By Zach Sparks
The immigration debate got so heated in January that Anne Arundel County Executive Steuart Pittman received cellphone calls telling him to “go back to Mexico,” said government affairs officer Peter Baron during a county council meeting on January 22.
Dominating the meeting were two resolutions introduced by Republican Councilman Nathan Volke of Pasadena, who cited public safety concerns. One resolution asked Pittman to reinstate the county’s 287(g) immigration screening program, which former Anne Arundel County Executive Steve Schuh initiated in 2017 and Pittman ended in December 2018. The other resolution urged the county executive to not use federal funds for the legal representation of county detainees.
Both resolutions failed 4-3, with votes cast along party lines, but not before county officials spoke and 55 people testified during the public hearing.
Volke formed his opinion after consulting Sheriff Jim Fredericks and visiting a detention center to ask correctional officers about 287(g).
“An individual who has been held in the detention center, at least according to Sheriff Fredericks, they would have already been charged with a crime, arrested and had an initial appearance before a court officer to determine if probable cause existed for the arrest,” Volke said. “It’s not as though people are being rounded up or asked for their papers or in some shape or form being shoved into jail under a pretense to then be able to determine their immigration status.”
Through the program, Immigration and Customs Enforcement (ICE) trained local officers to find and report undocumented immigrants who, as Volke mentioned, had already been arrested for other crimes. In each instance, a potential violator was flagged by Anne Arundel personnel, a regional ICE officer was contacted, and then that agent would determine if the person was subject to deportation.
From December 4 when Pittman ceased the program to mid-January, ICE was notified of 13 potential violators who were all released before ICE could arrive, Volke said.
Councilwoman Jessica Haire, a Republican from Edgewater, said 193 people were screened as part of 287(g) and charged with a crime independent of their immigration status.
“Of those 193 people, 69 of them were here without authorization. Of those 69, over half were charged with a violent crime, and as we heard, that did not include those charged with DUI or DWI,” she said.
Bill Martin, acting superintendent for the Department of Detention Facilities, emphasized throughout the hearing that he believed 287(g) placed more strain on his correctional officers. The criminal alien program that was already in place for 14 years, he said, utilizes the same process: jail-booking information, jail database information, Live Scan fingerprint information and booking records with identifiers.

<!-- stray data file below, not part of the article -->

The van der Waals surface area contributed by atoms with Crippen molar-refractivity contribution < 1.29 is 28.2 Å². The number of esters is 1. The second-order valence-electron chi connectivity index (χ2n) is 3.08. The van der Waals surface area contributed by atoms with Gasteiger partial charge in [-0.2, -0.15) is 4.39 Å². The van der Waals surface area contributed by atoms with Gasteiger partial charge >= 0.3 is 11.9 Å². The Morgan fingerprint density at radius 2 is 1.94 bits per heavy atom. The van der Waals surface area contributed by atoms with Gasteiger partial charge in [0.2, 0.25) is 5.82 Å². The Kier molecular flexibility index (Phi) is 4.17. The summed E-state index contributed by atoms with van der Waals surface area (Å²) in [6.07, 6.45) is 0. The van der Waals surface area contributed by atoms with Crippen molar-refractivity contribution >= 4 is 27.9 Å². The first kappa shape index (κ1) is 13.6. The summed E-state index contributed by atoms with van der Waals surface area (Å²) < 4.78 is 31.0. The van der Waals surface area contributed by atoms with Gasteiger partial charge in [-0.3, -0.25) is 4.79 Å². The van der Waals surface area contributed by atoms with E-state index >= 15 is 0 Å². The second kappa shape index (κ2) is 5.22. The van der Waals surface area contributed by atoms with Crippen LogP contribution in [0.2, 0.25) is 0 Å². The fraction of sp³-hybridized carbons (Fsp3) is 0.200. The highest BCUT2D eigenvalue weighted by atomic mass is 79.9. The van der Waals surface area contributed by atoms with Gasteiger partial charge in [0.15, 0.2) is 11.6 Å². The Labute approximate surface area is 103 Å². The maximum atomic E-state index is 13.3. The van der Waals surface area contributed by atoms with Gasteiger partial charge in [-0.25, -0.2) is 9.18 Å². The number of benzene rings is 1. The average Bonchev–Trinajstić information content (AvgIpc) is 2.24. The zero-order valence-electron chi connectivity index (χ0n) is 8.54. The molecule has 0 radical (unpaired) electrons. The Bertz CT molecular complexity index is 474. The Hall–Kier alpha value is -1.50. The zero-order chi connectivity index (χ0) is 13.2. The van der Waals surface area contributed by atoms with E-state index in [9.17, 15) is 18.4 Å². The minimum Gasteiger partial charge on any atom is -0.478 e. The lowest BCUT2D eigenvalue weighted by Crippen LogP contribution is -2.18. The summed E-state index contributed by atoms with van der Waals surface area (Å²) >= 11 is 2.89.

“The only real difference is that correctional officers under 287(g) were doing the work of ICE federal agents. That’s it,” Martin said. “I have 45 correctional officer vacancies, and yet there was another added duty, responsibility and potential liability to a staff that is currently working at least one overtime shift per six-day cycle and oftentimes two overtime shifts per cycle.”
Baron noted that only two other Maryland counties, Frederick and Harford, use 287(g). A third jurisdiction, Cecil County, is set to adopt the program.
Harford County sheriff Jeff Gahler testified that 287(g) has helped reduce crime in his area since law enforcement implemented it in 2016.
“I fear that with Anne Arundel County eliminating this important federal partnership, it will send the wrong message to our local jurisdictions, our area,” Gahler said.
Members of the community were civil but passionate when speaking about 287(g). Rebecca Forte of Severna Park likened the resolutions to federal grandstanding, wasting time on federal issues instead of local issues like overdevelopment, schools and roads.
David Zwald, also of Severna Park, wondered how the money Pittman pledged to defend immigrants could instead be used on Pittman’s campaign promises to raise the salaries of teachers, police officers and firefighters.
The youngest speaker was Severna Park Middle School student Ella Moulsdale, who researched studies cited by the New York Times and the Cato Institute.
“As you all should know, immigrants commit far fewer crimes than native-born citizens,” Moulsdale said. “… 287(g) does not keep our communities safer. It instills fear in immigrants who are simply trying to have a better life.”
Glen Burnie resident Concepcion Morales shared his perspective as an immigrant who has lived in Anne Arundel County for 18 years.
“The 287(g) program has stirred fears of racial profiling and worries among immigrant people,” Morales said. “It will prevent [the] immigrant community from calling police in times of need because [they] won’t trust police. And it would make the immigrant communities vulnerable.”
But District 5 Councilwoman Amanda Fiedler, who appreciated “compelling arguments” from people on both sides of the issue, said, “The police department does not go into homes searching for illegal immigrants. There are no raids remotely similar to this.”
Even if the one resolution did pass, it would have no legal weight to force Pittman to reinstate the program. Martin hopes the conversation is over.
“The Department of Detention Facilities, we got it wrong,” he said. “We attempted to fix something that wasn’t broken. We have now returned to what has been successful for 14 years, the criminal alien program, and the work is again being done by the right people: federal ICE agents.”
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